In short, feedback is identified as one of the most important mechanisms for helping students to progress in their learning. I am in the privileged position of visiting lessons around the school each week. If you were to join me in stepping into a classroom, you would see formative feedback in many different ways. Teachers are engaged in learning conversations with pupils, listening to their responses to questions and offering feedback in order to clarify and consolidate their understanding. This is just one aspect of Assessment for Learning (AfL) and is an essential part of learning. It doesn’t only occur through conversations between teachers and pupils; one of the most powerful AfL techniques involves peer assessment and feedback, through quizzes, using website tools and interactive whiteboards, or using mini-whiteboards to get instant feedback on what the pupils know and need to develop further.
Peer assessment has proven to be a very successful way of generating discussions around a topic. Yesterday, I watched students discuss their interpretations of a poem, firstly with their ‘study buddy’ (or shoulder partner), then a wider discussion with their face partners. As well as helping to generate ideas, the process allowed all students to have a voice; in fact there would not have been the chance to avoid contributing! This is a technique that teachers use to ensure engagement by all, without putting pupils ‘under the spotlight’ with a class question. The students had been studying particular textual analysis techniques and as well as discussing their application, they were also asked to think about how useful the techniques were in helping them to discuss and dissect the poem – in other words, they were ‘thinking about thinking’. This type of metacognition can be very powerful in helping our students to develop their own learning much further.
Almost all students received feedback before Golden Week about their performance in each of their subjects. For our Year 11 and 13 students, as well as effort grades, they also received predicted grades for their IGCSE and IB subjects respectively. I hope that you have found time over the course of the holiday to sit down and discuss these with your child – to celebrate success and support ways for further improvement. Now that we are back in school, we’ll be celebrating the success of students who have shown outstanding commitment in the first five weeks of the school year, through Certificates of Endeavour and Principal’s Commendations. Well done to all of you who have been recognised in this way. All pupils will also spend time with their form tutors each morning over the course of the following weeks pinpointing exactly how they might be able to develop their learning in areas where they need to, they should also be having conversations with subject staff where specific advice is required.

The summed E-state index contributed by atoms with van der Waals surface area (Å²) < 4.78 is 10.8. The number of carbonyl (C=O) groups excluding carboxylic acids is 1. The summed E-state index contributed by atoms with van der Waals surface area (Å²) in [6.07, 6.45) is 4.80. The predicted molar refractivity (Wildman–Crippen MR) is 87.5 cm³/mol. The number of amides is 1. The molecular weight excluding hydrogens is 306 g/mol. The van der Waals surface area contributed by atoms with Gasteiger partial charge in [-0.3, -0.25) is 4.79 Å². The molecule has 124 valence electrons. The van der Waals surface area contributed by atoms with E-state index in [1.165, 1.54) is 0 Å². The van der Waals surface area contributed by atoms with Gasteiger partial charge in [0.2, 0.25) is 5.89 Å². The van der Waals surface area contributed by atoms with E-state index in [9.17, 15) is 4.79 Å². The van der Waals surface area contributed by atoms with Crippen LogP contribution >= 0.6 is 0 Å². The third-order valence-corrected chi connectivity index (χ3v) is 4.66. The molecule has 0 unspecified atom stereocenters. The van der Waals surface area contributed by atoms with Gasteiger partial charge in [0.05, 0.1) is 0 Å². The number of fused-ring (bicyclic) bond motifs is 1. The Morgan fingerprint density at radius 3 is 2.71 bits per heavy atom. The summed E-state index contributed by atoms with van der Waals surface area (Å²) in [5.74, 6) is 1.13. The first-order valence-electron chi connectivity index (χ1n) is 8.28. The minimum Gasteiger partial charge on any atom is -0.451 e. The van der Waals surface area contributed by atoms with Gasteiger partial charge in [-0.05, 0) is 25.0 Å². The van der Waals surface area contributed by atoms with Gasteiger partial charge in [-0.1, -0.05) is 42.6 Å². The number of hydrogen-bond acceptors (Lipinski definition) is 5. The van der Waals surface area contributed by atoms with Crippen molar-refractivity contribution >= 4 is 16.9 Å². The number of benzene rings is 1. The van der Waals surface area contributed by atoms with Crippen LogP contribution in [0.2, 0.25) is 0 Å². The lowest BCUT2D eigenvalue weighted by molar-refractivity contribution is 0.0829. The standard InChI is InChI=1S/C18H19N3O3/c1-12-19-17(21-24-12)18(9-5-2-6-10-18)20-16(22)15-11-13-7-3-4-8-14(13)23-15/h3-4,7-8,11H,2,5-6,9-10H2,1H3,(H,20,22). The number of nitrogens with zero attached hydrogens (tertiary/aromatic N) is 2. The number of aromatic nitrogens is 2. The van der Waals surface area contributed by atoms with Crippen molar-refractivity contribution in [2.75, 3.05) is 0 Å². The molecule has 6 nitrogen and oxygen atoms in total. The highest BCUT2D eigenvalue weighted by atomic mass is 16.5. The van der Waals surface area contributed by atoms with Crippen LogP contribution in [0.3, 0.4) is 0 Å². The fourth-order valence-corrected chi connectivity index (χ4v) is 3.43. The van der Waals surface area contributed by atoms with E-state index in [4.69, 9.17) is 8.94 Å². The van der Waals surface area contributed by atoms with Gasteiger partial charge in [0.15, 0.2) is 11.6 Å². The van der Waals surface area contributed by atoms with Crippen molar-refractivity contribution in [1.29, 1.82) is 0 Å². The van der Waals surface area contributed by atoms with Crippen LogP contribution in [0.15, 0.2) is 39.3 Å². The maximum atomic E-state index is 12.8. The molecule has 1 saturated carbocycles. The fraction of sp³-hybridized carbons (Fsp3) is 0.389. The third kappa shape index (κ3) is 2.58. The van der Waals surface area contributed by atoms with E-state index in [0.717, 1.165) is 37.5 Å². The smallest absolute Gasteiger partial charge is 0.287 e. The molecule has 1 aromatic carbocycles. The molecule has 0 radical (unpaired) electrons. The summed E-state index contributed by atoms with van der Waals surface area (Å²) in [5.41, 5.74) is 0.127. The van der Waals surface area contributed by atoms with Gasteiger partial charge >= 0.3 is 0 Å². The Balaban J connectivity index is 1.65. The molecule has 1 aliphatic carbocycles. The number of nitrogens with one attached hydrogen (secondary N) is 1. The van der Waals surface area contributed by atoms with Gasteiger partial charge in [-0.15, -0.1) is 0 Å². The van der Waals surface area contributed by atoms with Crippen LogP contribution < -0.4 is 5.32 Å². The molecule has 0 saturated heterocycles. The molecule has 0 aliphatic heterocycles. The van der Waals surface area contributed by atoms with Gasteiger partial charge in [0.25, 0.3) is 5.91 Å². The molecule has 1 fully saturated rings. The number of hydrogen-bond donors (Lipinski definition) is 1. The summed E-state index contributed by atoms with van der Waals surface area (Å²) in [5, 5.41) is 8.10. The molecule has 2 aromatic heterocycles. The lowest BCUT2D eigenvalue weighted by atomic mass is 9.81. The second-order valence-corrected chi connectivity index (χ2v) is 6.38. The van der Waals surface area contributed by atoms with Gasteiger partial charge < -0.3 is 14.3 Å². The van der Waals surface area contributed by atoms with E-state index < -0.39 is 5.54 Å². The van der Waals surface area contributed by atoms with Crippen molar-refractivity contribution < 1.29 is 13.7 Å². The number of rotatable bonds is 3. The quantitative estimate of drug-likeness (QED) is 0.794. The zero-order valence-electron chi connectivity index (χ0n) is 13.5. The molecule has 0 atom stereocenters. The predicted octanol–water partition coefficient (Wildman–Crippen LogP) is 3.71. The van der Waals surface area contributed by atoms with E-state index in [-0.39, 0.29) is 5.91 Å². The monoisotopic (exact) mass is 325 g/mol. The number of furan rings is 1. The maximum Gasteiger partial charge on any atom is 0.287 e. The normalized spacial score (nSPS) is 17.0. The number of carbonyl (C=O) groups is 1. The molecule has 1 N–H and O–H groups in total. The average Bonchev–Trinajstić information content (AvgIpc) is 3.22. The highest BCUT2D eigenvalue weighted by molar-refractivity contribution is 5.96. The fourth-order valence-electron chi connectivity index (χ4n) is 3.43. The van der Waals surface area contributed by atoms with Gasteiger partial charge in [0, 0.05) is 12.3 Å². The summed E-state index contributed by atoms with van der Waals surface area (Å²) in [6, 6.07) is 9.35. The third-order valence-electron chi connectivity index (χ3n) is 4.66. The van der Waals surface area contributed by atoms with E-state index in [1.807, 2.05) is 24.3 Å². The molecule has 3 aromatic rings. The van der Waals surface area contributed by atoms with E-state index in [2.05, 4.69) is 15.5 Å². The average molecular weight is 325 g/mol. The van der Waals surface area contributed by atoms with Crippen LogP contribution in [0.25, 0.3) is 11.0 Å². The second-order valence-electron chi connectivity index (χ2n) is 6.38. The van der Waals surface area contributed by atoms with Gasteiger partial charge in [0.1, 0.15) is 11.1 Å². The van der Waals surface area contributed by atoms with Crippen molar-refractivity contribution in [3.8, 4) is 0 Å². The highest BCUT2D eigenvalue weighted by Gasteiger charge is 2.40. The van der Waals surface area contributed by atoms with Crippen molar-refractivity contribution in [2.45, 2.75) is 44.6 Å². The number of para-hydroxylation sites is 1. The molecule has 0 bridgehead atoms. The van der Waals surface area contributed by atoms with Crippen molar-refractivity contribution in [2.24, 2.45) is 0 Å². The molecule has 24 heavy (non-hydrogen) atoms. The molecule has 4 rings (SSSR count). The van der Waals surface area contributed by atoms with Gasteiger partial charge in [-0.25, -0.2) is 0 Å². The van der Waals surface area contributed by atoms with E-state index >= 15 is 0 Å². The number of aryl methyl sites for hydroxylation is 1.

Year 11 and 13 students will continue with their preparation for mock examinations, which take place in November. I’ve often talked about the need for students, teachers and parents to work together in ensuring success for our children. Now is a very good time to support your child in planning a revision schedule (if they haven’t done so already), and to encourage them to put time aside each day towards revising topics from each of their subjects.
As well as the focus upon academic progress, this week sees the resumption of exciting experiences at BISS Puxi. Our Year 13 students have begun their five day adventurous journey, heading to Qiandaohu , Hangzhou to begin their Gold Qualifier, the final major part of their Duke of Edinburgh International Award. They will be trekking, cycling and kayaking as part of the experience. I wish them every success and look forward to hearing about their adventures upon their return.
Andrew Lancaster, Head of Secondary